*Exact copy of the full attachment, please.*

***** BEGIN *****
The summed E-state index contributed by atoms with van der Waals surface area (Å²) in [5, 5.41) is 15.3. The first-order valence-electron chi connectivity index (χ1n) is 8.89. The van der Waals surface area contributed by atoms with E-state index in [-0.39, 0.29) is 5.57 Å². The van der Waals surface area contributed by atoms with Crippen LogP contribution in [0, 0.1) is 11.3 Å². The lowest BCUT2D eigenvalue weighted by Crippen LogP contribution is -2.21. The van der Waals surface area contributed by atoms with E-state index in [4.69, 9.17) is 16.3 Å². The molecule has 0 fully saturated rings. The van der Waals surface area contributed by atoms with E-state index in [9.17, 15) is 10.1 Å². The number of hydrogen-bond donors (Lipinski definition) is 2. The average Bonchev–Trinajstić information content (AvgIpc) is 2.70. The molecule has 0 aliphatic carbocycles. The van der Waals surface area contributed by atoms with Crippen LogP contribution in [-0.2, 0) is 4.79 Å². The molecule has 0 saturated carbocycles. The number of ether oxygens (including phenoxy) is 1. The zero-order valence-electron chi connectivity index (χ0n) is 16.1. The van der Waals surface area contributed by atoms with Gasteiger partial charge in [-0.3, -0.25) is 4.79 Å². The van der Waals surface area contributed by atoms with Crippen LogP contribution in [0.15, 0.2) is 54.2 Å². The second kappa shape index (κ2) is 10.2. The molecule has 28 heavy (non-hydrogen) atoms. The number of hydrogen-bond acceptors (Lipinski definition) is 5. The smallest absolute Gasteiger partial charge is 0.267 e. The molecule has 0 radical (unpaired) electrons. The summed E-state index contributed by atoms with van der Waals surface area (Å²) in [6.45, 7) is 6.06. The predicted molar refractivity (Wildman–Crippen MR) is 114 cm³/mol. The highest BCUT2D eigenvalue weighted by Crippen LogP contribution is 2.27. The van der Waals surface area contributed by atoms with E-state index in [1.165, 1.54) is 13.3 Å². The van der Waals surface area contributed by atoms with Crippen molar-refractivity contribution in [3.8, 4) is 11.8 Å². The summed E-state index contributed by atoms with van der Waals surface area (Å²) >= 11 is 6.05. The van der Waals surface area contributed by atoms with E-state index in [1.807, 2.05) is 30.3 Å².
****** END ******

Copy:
The summed E-state index contributed by atoms with van der Waals surface area (Å²) in [5, 5.41) is 15.3. The first-order valence-electron chi connectivity index (χ1n) is 8.89. The van der Waals surface area contributed by atoms with E-state index in [-0.39, 0.29) is 5.57 Å². The van der Waals surface area contributed by atoms with Crippen LogP contribution in [0, 0.1) is 11.3 Å². The lowest BCUT2D eigenvalue weighted by Crippen LogP contribution is -2.21. The van der Waals surface area contributed by atoms with E-state index in [4.69, 9.17) is 16.3 Å². The molecule has 0 fully saturated rings. The van der Waals surface area contributed by atoms with E-state index in [9.17, 15) is 10.1 Å². The number of hydrogen-bond donors (Lipinski definition) is 2. The average Bonchev–Trinajstić information content (AvgIpc) is 2.70. The molecule has 0 aliphatic carbocycles. The van der Waals surface area contributed by atoms with Crippen LogP contribution in [-0.2, 0) is 4.79 Å². The molecule has 0 saturated carbocycles. The number of ether oxygens (including phenoxy) is 1. The zero-order valence-electron chi connectivity index (χ0n) is 16.1. The van der Waals surface area contributed by atoms with Gasteiger partial charge in [-0.3, -0.25) is 4.79 Å². The van der Waals surface area contributed by atoms with Crippen LogP contribution in [0.15, 0.2) is 54.2 Å². The second kappa shape index (κ2) is 10.2. The molecule has 28 heavy (non-hydrogen) atoms. The number of hydrogen-bond acceptors (Lipinski definition) is 5. The smallest absolute Gasteiger partial charge is 0.267 e. The molecule has 0 radical (unpaired) electrons. The summed E-state index contributed by atoms with van der Waals surface area (Å²) in [6.45, 7) is 6.06. The predicted molar refractivity (Wildman–Crippen MR) is 114 cm³/mol. The highest BCUT2D eigenvalue weighted by Crippen LogP contribution is 2.27. The van der Waals surface area contributed by atoms with E-state index in [1.165, 1.54) is 13.3 Å². The van der Waals surface area contributed by atoms with Crippen molar-refractivity contribution in [3.8, 4) is 11.8 Å². The summed E-state index contributed by atoms with van der Waals surface area (Å²) >= 11 is 6.05. The van der Waals surface area contributed by atoms with E-state index in [1.807, 2.05) is 30.3 Å².